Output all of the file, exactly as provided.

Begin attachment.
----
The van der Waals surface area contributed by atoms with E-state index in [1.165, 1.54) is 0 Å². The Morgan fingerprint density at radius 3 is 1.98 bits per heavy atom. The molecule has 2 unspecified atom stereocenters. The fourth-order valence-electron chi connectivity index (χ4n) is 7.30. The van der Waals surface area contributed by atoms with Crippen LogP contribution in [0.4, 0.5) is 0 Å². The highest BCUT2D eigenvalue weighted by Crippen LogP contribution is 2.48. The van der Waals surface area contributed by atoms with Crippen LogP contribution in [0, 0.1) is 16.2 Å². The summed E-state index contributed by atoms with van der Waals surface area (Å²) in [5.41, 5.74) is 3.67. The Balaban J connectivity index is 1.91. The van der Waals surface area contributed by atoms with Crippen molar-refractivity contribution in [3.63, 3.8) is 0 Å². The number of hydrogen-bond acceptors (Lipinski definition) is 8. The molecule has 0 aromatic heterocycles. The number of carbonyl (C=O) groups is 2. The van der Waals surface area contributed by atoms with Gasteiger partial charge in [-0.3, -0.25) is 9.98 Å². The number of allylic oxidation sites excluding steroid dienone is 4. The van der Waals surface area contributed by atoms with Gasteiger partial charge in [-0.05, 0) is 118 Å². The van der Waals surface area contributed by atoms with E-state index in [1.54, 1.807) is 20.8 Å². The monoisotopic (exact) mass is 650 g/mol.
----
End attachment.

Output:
The van der Waals surface area contributed by atoms with E-state index in [1.165, 1.54) is 0 Å². The Morgan fingerprint density at radius 3 is 1.98 bits per heavy atom. The molecule has 2 unspecified atom stereocenters. The fourth-order valence-electron chi connectivity index (χ4n) is 7.30. The van der Waals surface area contributed by atoms with Crippen LogP contribution in [0.4, 0.5) is 0 Å². The highest BCUT2D eigenvalue weighted by Crippen LogP contribution is 2.48. The van der Waals surface area contributed by atoms with Crippen LogP contribution in [0, 0.1) is 16.2 Å². The summed E-state index contributed by atoms with van der Waals surface area (Å²) in [5.41, 5.74) is 3.67. The Balaban J connectivity index is 1.91. The van der Waals surface area contributed by atoms with Crippen molar-refractivity contribution in [3.63, 3.8) is 0 Å². The number of hydrogen-bond acceptors (Lipinski definition) is 8. The molecule has 0 aromatic heterocycles. The number of carbonyl (C=O) groups is 2. The van der Waals surface area contributed by atoms with Gasteiger partial charge in [-0.3, -0.25) is 9.98 Å². The number of allylic oxidation sites excluding steroid dienone is 4. The van der Waals surface area contributed by atoms with Gasteiger partial charge in [-0.05, 0) is 118 Å². The van der Waals surface area contributed by atoms with E-state index in [1.54, 1.807) is 20.8 Å². The monoisotopic (exact) mass is 650 g/mol.